Command Performance


Command Performance / 2009
93 minutes – but at least five minutes of that is exploding credit sequences
dir: Dolph Lundgren
screenplay: Dolph Lundgren, Steve Latshaw
starring: Dolph Lundgren

This movie drove me insane. When I think about it now, weeks since seeing it, I still don’t feel quite right. There is alternately so much and so little going on any given moment that trying to wrap your head around the things you’ve seen is damn near impossible. Command Performance is an empty, horrid void, a disaster, a hopeless, lifeless shell of a thing, and so much of it left me so stunned and confused that I may have stopped breathing for a while.

I’m sure a good chunk of why all of that is can be attributed to the mighty Dolph Lundgren. [I should expect that I’ll be talking about quite a few of his greatest works on here, and I feel that starting now, in the present, and working backwards – back to his glory days – is definitely the way to go.] As you, observant reader, may have already noticed, Sir Dolph not only stars in this direct-to-video picture, but he was also the director, as well as co-writer, along with the brilliant Steve Latshaw, director of the smash hit Vampire Trailer Park (1991) and writer of U.S. SEALS 3 – Frogmen: Operation Stormbringer (2000).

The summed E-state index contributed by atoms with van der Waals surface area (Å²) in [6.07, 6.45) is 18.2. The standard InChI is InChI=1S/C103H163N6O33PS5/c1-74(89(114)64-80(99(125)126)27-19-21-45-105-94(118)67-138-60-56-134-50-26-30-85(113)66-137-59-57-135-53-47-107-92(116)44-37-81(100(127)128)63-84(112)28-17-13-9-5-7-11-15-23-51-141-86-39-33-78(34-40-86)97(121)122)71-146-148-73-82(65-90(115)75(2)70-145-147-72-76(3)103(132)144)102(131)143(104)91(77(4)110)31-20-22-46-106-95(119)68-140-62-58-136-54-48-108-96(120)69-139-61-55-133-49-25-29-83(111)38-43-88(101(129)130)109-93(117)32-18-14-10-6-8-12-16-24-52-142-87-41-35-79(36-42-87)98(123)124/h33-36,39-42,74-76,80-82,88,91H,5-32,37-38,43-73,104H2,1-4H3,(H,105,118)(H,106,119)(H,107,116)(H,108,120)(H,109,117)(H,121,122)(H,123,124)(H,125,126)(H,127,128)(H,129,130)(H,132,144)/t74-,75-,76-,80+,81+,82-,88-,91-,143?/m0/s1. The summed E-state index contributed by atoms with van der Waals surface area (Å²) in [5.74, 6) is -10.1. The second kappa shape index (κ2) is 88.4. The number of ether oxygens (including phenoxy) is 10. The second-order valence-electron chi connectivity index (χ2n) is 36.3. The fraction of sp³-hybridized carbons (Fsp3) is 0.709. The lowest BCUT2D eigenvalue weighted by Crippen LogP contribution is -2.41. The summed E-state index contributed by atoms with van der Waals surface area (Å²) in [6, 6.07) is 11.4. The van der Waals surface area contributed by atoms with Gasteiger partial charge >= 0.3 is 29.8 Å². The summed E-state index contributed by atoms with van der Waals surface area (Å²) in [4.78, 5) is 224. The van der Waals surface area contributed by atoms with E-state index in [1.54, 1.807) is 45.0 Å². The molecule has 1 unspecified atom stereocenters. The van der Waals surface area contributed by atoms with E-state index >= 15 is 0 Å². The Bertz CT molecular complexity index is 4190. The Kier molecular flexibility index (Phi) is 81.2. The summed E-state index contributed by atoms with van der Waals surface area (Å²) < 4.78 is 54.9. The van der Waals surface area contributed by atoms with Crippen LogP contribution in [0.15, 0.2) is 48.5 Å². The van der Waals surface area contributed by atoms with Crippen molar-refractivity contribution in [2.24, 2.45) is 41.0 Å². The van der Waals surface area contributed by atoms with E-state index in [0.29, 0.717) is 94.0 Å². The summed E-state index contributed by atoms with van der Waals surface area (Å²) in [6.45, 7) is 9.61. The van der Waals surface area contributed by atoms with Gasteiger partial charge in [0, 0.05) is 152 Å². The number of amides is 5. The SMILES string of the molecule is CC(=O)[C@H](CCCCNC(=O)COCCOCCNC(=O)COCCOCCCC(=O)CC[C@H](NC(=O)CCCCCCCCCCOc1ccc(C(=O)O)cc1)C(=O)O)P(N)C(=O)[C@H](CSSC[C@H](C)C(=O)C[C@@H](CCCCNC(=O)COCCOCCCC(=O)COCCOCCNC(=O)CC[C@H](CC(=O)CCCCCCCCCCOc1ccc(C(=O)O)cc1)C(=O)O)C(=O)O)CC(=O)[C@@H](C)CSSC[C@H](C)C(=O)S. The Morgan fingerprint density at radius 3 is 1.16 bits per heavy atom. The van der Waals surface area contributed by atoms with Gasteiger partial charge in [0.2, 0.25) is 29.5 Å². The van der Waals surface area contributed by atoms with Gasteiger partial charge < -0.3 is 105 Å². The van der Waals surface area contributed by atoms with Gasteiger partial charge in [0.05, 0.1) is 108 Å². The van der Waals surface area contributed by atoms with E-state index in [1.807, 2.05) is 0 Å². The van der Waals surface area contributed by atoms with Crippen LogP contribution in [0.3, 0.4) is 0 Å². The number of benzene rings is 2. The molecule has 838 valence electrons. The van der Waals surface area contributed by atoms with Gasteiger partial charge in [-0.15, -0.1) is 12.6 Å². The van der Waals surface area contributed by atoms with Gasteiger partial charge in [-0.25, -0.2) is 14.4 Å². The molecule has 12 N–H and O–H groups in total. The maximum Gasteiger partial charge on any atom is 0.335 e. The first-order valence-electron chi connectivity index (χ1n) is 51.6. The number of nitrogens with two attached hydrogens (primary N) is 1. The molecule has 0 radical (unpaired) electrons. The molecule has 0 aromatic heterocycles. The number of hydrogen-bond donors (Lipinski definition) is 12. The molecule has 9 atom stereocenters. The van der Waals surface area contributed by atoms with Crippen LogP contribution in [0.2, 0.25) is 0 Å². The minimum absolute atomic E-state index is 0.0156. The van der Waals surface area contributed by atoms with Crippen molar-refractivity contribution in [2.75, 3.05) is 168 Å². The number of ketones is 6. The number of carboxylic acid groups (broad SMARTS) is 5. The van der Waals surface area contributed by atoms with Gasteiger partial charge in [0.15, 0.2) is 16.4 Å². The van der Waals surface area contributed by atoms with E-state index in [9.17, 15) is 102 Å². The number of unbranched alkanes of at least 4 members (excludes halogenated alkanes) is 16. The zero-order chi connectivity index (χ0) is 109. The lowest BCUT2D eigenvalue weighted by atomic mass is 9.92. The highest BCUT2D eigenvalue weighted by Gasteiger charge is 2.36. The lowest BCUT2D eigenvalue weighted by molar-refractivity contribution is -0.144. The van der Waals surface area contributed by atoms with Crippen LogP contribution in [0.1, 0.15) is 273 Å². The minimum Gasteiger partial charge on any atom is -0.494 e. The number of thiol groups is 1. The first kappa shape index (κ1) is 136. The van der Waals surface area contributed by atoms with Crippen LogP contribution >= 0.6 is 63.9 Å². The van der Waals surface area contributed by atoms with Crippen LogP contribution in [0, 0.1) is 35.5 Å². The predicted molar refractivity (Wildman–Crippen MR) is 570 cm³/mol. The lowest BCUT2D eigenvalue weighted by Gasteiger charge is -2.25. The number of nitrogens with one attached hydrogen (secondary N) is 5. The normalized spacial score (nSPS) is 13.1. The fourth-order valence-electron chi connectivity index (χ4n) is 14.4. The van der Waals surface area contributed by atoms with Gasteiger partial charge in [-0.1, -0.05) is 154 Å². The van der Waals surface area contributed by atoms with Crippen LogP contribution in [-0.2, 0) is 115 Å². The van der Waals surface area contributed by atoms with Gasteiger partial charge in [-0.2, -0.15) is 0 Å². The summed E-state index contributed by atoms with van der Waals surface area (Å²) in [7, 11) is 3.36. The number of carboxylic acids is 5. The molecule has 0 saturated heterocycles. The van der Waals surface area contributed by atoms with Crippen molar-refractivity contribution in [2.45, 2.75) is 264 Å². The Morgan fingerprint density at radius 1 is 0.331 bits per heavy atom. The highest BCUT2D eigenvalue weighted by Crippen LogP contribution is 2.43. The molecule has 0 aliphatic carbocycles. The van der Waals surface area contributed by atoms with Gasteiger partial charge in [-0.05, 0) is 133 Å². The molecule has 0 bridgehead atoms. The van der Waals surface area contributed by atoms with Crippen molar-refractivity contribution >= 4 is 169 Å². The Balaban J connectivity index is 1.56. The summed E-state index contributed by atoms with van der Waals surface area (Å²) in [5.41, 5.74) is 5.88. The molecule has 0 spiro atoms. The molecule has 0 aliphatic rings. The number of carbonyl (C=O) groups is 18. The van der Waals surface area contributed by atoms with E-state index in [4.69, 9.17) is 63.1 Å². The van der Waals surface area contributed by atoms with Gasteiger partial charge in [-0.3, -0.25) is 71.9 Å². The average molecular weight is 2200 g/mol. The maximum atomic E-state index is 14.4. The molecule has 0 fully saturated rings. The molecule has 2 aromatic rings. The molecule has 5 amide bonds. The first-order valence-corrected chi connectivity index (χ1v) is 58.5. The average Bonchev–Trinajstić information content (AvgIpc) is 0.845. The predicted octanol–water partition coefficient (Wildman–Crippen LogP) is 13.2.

So much about Command Performance is so wrong that pondering how it came to be would surely only drive one deeper into the throes of madness. I neither know nor care where Dolph’s ideas for the movie originated. I watched the majority of it completely slackjawed. Somewhere between the headache-inducing sequences of the first twenty minutes to the mind-melting inanity of the conclusion, I lost faith in humanity. But perhaps that was to be expected as I sat down to watch the most recent of Dolph Lundgren’s direct-to-video feature-length action movies. I just didn’t know it would be as confusing and bizarre as it turned out to be.

So here’s how this whole mess goes down. The film opens in 1991, in some fancy Russian chamber. The dissolving of the Soviet Union has just been made official. Someone murders someone else and then commits suicide. Jump to present day! Dolph Lundgren is riding a motorcycle. A kick-ass rock band is rehearsing in an empty arena. Dolph Lundgren is shirtless and playing drums, and it looks weird. Wait. What about that murder-suicide? What the fuck just happened? Don’t worry about it. Really, just put it out of your mind. Instead, observe this aged action legend lay a real pounding on the skins.

Turns out, as we learn from a Russian news crew that is reporting on the event in English for Russian television – just your average alternative for an introduction or any semblance of plot advancement – Dolph’s character’s heavy rock ‘n’ roll band, C.M.F. (CHEAP MOTHER FUCKER), is opening for American pop star Venus in a “command performance” for the Russian president and his two daughters. Beyond the reporter’s voiceover, no information is exchanged for about twenty minutes. Rather, we’re smashed over the head by a drawn-out series of unimportant events.